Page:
A Hawaiian Monk Seal pup, a close relative of the Caribbean Monk Seal, lazes in the sun at the beach fronting Kiahuna Plantation Resort, in this Sept. 1, 2005 file photo.

Overhunting Was Demise of Caribbean Monk Seal

June 10, 2008 08:00 AM
by Cara McDonough
The species, which has not been seen for over 50 years, is the first seal to go extinct due to human interaction.

30-Second Summary

Caribbean Monk Seals, which grew to be up to eight feet long in adulthood and lived in the Caribbean Sea, Gulf of Mexico and the west Atlantic Ocean, were easy targets for hunters while resting, birthing or nursing their pups on the beach, according to the National Oceanic and Atmospheric Administration (NOAA). The agency has now deemed the species extinct.

“Humans left the Caribbean monk seal population unsustainable after overhunting them in the wild,” said Kyle Baker, biologist for NOAA’s Fisheries Service southeast region. “Unfortunately, this lead to their demise and labels the species as the only seal to go extinct from human causes.”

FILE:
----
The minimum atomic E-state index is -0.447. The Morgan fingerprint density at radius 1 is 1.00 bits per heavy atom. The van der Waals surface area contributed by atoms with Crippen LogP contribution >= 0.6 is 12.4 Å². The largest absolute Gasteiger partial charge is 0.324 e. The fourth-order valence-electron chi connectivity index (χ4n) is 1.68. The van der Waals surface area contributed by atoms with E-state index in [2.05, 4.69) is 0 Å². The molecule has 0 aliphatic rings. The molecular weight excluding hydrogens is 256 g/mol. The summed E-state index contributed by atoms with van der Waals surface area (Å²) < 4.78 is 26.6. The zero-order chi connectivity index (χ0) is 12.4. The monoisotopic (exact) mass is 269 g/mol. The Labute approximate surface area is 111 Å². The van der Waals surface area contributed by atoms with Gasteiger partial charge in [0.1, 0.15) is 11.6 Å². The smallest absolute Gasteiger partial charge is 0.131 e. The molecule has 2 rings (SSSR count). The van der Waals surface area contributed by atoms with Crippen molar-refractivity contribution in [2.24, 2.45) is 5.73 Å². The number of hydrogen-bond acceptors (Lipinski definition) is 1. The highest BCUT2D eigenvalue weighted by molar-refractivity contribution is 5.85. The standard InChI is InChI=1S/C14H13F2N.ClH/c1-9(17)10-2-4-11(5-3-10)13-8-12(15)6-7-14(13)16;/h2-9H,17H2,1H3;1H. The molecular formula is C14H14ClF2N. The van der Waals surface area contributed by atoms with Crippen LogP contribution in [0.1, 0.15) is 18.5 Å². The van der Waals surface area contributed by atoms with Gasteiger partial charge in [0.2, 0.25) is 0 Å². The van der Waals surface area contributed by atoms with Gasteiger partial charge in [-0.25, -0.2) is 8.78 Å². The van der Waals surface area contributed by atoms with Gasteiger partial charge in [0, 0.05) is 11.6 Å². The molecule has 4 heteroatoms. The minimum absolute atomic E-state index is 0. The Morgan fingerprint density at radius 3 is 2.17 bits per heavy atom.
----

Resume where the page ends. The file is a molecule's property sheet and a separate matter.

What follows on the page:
The last confirmed sighting of a Caribbean Monk Seal was in 1952 in the Caribbean Sea between Jamaica and the Yucatán Peninsula.

The seal was listed as endangered on March 11, 1967, under the Endangered Species Preservation Act, and relisted on April 10, 1979. Since then there have been efforts to investigate reported sightings of the species, but none have been confirmed.

Proving a species extinct can be a challenge, according to Slate. Today, the World Conservation Union will label a species extinct only if “there is no reasonable doubt that the last individual has died.”

But the label now applies to the Caribbean Monk Seal without a doubt. The NOAA is seeking to remove the seals from the Endangered Species List. Species are removed when their populations are no longer threatened or endangered, or when they are declared extinct.

Headline Link: Caribbean Monk Seal officially extinct

Background: How are extinct species determined?

Related Topic: The Yangtze River Dolphin goes extinct, biodiversity decreasing

Reference: U.S. Fish & Wildlife Service and the NOAA


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